Saudi Satire with a Bob Marley Twist
The recent campaign by women in Saudi Arabia to be allowed to drive and society’s divided reaction has led a
group of Saudi satirists to resort to a famous Bob Marley
song explaining the situation.
With a unique twist on the popular reggae song “No Woman, No Cry,” comedian and social activist Hisham Fageeh, along with Saudi YouTube sensation Fahad Albutairi and Iranian musician Alaa Wardi, sing a cheeky a capella version titled “No Woman No Drive.”
The satire quickly went viral, scoring an astounding 3.5 million hits in two days.
You may remember that in act of unusual defiance, more than 60 brave women standing up for their rights got behind the wheel Saturday in Saudi Arabia, according to Saudi activists.
The Oct. 26 “drive-in” protested the kingdom’s ban on women driving despite warnings that “anyone disturbing public order would be dealt with forcefully.” Islamist clerics, who advocate for the cultural subjugation of women, believe driving will lead to “licentiousness.”
One lyric of No Woman, No Drive snarkily celebrates “ova-ovaries all safe and well, so you can make lots and lots of babies”– a spoofy slap at the Saudi cleric who warned that driving damages girly bits and harms babies in utero.
In the four-minute video Fageeh is seen clapping, whistling and singing his way through the altered lyrics. A well-known stand-up comedian who studied in New York and graduate of Columbia University, Fageeh started performing in 2011 and came together with the other comedians about a year and a half ago to collaborate on projects.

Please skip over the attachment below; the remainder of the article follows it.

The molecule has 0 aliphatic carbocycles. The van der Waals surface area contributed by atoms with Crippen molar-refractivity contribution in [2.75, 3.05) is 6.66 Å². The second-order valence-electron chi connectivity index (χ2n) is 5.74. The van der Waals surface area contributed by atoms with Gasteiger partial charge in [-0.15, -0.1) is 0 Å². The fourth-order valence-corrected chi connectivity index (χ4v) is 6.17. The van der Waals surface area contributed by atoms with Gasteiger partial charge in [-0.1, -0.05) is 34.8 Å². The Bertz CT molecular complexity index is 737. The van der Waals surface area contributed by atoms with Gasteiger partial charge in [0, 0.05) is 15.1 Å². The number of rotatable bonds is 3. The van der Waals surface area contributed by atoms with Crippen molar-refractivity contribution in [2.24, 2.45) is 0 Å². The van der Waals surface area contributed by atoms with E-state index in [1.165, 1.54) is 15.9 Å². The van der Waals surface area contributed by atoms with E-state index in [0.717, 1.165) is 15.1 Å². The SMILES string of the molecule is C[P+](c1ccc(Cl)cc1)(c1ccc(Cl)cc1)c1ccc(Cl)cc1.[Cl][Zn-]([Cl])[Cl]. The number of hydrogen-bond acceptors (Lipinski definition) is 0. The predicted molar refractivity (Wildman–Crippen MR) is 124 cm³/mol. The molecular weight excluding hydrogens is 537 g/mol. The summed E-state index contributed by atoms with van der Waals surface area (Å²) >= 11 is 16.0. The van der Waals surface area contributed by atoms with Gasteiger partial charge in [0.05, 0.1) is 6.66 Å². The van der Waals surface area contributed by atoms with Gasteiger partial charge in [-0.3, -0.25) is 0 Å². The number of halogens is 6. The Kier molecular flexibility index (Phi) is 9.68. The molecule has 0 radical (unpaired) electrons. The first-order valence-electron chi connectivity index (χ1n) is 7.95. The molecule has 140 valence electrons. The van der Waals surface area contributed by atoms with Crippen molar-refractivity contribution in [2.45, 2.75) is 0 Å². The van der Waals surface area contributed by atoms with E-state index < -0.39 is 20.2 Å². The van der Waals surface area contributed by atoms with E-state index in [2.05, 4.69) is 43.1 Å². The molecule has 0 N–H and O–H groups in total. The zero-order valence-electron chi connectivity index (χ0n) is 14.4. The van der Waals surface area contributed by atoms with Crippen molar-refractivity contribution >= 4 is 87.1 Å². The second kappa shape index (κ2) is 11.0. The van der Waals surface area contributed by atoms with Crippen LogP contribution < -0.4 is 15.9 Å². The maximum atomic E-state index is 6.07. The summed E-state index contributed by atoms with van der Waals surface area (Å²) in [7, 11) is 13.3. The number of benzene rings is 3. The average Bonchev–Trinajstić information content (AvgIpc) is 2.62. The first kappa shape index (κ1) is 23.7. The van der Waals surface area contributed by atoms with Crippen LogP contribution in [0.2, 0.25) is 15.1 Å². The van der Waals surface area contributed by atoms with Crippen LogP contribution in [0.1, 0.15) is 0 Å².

Inspired by the driving campaign and the debate on social media, Fageeh and his fellow comedians couldn’t help but “do Bob Marley some justice” with their own version of the song. The comedian jokingly starts off his video by talking about a “song by this Jamaican guy” that caught his attention while he attended school in the United States.
“There are a lot of elements of satire in the video but we just wanted to do something that was fun and funny, and I just had the best theme in the world and that sort of came together brilliantly,” Fageeh said.
“I wanted the intro to be similar to an MTV unplugged acoustic version of the song, or use the idea of sitting with a high culture artist.”
“Our job is to make people laugh. We are not political analysts or anything,” he told Al Arabiya News. “We don’t really care to have an agenda, we want to be neutral and entertain people.”
Sure you do. We all want cooler heads to prevail in the kingdom. Squarely on our shoulders and away from the chopping block.
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